United States District Court, M.D. Tennessee, Nashville Division
ERNIE D. TUCKER, Plaintiff,
NANCY A. BERRYHILL, Acting Commissioner of Social Security, Defendant.
MEMORANDUM OPINION AND ORDER
M. Hood, Senior U.S. District Judge
Ernie D. Tucker brought this action pursuant to 42 U.S.C.
§ 405(g) to obtain judicial review of an administrative
decision of the Commissioner of Social Security denying his
claims for disability insurance benefits and supplemental
security income (SSI). The Court, having reviewed the record,
will AFFIRM the Commissioner's decision
as it is supported by substantial evidence.
review of the Commissioner's decision is limited to
determining whether it is supported by substantial evidence
and was made pursuant to proper legal standards. Cutlip
v. Sec'y of Health & Human Servs., 25
F.3d 284, 286 (6th Cir. 1994). “Substantial
evidence” is defined as “more than a scintilla of
evidence but less than a preponderance; it is such relevant
evidence as a reasonable mind might accept as adequate to
support a conclusion.” Id. Courts are not to
conduct a de novo review, resolve conflicts in the evidence,
or make credibility determinations. Id. Rather, we
are to affirm the Commissioner's decision, provided it is
supported by substantial evidence, even if we might have
decided the case differently. See Her v. Comm'r of
Soc. Sec., 203 F.3d 388, 389-90 (6th Cir. 1999).
ALJ, in determining disability, conducts a five-step
analysis. See Jones v. Comm'r of Soc. Sec., 336
F.3d 469, 474 (6th Cir. 2003). Step One considers whether the
claimant is still performing substantial gainful activity;
Step Two, whether any of the claimant's impairments are
“severe”; Step Three, whether the impairments
meet or equal a listing in the Listing of Impairments; Step
Four, whether the claimant can still perform his past
relevant work; and Step Five, whether significant numbers of
other jobs exist in the national economy which the claimant
can perform. As to the last step, the burden of proof shifts
from the claimant to the Commissioner. Id.; see
also Preslar v. Sec'y of Health & Human Servs.,
14 F.3d 1107, 1110 (6th Cir. 1994).
5, 2012, Plaintiff filed his applications for disability
insurance benefits and SSI alleging disability as of January
1, 2009 which he later amended to February 1, 2011 (Tr. 14,
37, 179). He alleged disability due to chronic obstructive
pulmonary disease (COPD), diabetes, high cholesterol, nerve
damage, and loss of feeling in the right ankle (Tr. 265).
Plaintiff's claims were denied initially and on
reconsideration and Plaintiff then requested a hearing on the
matter (Tr. 156). Administrative Law Judge
(“ALJ”) Renee S. Andrews-Turner conducted a
hearing, but thereafter denied Plaintiff's claims (Tr.
14-27). On April 16, 2016, the Appeals Council declined
Plaintiff's request for review (Tr. 4-10), making the
ALJ's October 31, 2014, decision the final agency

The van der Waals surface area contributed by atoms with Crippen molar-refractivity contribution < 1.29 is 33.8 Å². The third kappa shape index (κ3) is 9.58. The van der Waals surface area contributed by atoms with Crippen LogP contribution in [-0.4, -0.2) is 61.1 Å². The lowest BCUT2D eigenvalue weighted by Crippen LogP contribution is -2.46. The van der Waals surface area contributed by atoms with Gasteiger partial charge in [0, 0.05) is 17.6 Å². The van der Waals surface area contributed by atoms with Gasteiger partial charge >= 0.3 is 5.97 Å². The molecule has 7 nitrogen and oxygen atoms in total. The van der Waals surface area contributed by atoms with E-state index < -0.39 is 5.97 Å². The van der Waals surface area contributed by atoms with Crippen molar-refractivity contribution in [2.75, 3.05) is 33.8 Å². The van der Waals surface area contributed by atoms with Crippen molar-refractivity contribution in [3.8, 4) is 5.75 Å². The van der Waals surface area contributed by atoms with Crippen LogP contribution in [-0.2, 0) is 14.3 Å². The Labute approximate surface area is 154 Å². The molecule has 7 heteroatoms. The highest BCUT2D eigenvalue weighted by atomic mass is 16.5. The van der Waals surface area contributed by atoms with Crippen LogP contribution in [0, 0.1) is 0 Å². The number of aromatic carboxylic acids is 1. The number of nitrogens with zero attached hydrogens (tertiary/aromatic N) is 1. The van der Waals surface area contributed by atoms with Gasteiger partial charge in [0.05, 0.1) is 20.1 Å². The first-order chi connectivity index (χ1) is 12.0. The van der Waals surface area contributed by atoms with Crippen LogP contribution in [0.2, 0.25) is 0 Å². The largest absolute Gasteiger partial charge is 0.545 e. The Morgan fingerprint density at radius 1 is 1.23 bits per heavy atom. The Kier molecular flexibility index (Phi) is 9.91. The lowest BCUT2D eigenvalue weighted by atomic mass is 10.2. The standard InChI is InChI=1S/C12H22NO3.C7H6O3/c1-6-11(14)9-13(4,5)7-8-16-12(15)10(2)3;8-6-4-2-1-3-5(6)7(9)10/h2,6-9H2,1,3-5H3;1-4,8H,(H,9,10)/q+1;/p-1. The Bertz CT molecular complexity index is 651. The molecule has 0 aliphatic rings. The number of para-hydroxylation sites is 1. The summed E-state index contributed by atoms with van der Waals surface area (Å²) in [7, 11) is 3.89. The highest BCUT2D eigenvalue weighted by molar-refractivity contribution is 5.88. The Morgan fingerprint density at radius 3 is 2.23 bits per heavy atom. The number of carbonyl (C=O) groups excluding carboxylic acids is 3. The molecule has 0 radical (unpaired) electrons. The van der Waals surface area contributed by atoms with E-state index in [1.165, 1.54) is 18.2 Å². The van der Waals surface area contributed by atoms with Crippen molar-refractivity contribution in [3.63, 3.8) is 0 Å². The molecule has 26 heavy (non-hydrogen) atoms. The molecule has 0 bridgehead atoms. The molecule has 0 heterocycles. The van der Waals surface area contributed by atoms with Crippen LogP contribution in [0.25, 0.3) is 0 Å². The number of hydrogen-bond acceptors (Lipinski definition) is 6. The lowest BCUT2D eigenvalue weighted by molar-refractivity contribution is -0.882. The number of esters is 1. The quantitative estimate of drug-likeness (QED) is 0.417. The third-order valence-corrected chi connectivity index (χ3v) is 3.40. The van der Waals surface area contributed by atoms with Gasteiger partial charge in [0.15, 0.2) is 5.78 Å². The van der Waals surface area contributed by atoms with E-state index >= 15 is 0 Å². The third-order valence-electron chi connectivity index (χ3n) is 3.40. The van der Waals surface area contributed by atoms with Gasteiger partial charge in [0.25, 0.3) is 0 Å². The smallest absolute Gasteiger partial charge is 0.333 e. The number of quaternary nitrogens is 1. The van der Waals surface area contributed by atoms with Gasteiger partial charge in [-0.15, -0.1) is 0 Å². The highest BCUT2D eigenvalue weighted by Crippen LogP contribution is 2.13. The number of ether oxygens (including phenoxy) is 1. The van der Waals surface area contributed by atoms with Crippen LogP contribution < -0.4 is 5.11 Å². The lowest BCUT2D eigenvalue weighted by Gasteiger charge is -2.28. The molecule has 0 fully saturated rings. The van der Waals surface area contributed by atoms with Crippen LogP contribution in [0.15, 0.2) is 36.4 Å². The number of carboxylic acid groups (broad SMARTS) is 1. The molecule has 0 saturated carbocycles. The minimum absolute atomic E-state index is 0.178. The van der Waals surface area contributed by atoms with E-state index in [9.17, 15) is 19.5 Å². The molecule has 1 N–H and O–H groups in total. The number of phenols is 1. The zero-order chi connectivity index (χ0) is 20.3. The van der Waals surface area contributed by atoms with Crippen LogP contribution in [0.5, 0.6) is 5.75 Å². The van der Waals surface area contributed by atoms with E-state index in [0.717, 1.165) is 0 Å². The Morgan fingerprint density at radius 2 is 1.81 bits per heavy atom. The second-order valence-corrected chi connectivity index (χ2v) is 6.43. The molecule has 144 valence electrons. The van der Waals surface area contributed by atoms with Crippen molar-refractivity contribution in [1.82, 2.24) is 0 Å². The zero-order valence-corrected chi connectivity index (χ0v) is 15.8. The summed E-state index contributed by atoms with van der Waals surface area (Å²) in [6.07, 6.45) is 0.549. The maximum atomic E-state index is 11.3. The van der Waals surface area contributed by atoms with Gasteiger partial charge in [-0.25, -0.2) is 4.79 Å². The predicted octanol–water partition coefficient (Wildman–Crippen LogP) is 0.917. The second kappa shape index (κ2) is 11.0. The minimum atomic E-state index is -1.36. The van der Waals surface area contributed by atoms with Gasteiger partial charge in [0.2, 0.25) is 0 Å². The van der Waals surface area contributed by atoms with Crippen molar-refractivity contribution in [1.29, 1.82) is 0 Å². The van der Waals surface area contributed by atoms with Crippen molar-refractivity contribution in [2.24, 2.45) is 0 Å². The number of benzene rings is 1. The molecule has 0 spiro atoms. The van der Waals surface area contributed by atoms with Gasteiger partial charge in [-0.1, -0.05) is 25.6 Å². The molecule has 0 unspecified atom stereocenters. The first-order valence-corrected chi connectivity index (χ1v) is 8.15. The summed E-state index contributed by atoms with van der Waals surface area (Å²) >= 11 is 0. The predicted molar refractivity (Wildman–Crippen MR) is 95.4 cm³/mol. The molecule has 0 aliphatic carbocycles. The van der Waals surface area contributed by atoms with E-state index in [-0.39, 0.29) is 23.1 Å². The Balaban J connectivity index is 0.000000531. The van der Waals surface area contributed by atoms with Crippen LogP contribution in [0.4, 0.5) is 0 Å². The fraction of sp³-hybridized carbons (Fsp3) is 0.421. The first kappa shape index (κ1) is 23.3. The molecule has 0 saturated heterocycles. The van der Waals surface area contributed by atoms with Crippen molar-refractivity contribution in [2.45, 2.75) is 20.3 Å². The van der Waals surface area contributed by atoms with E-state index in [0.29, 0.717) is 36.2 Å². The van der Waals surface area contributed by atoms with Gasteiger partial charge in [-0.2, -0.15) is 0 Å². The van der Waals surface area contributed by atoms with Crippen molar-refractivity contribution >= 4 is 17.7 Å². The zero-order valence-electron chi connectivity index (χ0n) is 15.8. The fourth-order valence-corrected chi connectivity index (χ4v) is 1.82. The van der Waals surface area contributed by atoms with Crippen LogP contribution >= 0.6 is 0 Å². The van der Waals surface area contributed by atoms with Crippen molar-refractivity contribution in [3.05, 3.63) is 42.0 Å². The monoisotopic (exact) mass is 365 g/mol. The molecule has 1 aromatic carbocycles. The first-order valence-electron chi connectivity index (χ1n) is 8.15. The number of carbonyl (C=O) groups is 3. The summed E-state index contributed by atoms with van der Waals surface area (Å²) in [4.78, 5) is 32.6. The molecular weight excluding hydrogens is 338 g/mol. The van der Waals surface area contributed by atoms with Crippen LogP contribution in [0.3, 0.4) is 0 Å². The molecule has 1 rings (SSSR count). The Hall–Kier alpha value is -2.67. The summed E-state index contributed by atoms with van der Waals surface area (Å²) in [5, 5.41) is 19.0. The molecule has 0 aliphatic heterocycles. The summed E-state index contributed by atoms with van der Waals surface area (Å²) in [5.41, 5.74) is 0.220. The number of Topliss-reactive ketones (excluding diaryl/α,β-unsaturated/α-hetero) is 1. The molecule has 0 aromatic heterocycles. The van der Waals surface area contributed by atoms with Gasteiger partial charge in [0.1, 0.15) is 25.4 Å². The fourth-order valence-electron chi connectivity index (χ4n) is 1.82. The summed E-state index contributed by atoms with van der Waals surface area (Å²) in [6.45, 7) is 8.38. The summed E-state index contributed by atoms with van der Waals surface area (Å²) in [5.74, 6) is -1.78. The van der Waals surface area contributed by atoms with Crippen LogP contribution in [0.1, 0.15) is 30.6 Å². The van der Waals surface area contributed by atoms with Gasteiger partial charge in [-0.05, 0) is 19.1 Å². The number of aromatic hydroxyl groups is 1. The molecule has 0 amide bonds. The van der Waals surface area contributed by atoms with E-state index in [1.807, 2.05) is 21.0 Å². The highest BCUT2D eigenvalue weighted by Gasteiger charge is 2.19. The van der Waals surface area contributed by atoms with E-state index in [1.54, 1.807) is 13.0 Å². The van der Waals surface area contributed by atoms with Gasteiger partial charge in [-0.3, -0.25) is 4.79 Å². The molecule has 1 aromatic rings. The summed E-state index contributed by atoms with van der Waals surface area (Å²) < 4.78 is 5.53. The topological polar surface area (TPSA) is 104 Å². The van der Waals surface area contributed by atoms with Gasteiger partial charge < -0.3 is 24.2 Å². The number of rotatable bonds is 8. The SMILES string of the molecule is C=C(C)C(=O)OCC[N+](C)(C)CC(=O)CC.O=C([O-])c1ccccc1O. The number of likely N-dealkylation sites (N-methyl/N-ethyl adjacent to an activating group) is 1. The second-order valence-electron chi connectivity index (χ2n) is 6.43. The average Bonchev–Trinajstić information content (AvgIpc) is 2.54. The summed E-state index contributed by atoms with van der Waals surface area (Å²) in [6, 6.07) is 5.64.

decision for purposes of judicial review. This appeal
followed and the case is ripe for review pursuant to 42
U.S.C. § 405(g).
careful consideration of the entire record, the ALJ found
that Plaintiff had severe impairments that included diabetes
mellitus with neuropathy; chronic obstructive pulmonary
disease; hyperlipidemia; anxiety disorder; a depressive
disorder; and a personality disorder (Tr. 17). However, the
ALJ found that he did not have an impairment or combination
of impairments listed in or medically equal to one contained
in 20 C.F.R. part 404, subpart P, appendix 1 (Tr. 17).
determined that Plaintiff retained the residual functional
capacity to lift and/or carry 20 pounds occasionally and 10
pounds frequently; stand and walk three hours in an
eight-hour workday; has no sitting restrictions; occasionally
push and pull with the bilateral lower extremities. He should
avoid concentrated exposure to fumes, odors, dust, gases, and
poor ventilation; could understand, remember, and carry out
simple instructions; could occasionally interact with
coworkers and supervisors; could have no interaction with the
general public; and could adapt to infrequent change in the
found that Plaintiff's impairments would not preclude him
from performing work that exists in significant numbers in
the national economy, including work as an inspector, table
worker, and assembler (Tr. 26). Consequently, ALJ
Turner-Andrews concluded that Plaintiff was not disabled (Tr.
Plaintiff generally argues that the ALJ's decision was
not supported by substantial evidence, he raises several
specific issues: whether the ALJ properly evaluated the
severity of Plaintiff's impairments, whether the ALJ
properly considered Plaintiff's mental impairments, and
whether substantial evidence supported the finding that
Plaintiff could perform “other” work. Plaintiff
alleges that the ALJ erred in evaluating the severity of his
impairments because the ALJ did not find that hand neuropathy
was a separate impairment, even while reaching the overall
finding that Plaintiff had diabetic neuropathy. See Pl.'s
Br. at 13. However, the ALJ could find that despite a finding
that Plaintiff had diabetic neuropathy, the medical evidence
did not show that Plaintiff had a distinct additional
impairment of hand neuropathy (Tr. 17).
found that Plaintiff had severe impairments, including
diabetes with neuropathy, COPD, hyperlipidemia (i.e. high
cholesterol), depression, and personality disorder (Tr. 17).
However, the ALJ declined to find that Plaintiff had the
specific additional impairment of neuropathy in the hands,
finding that the record did not support that this was a
medically determinable impairment (Tr. 17).
severe impairment is an impairment that more than minimally
impacts an individual's ability to work. See 20
C.F.R. § 404.1521 (severe impairments); SSR 96-3p.
Plaintiff has the burden of showing that the impairment is
severe and that it met the 12 month durational requirements
of the Act. See Harley v. Comm'r of SocialSec., 485 F. App'x 802, 803 (6th Cir. 2012). He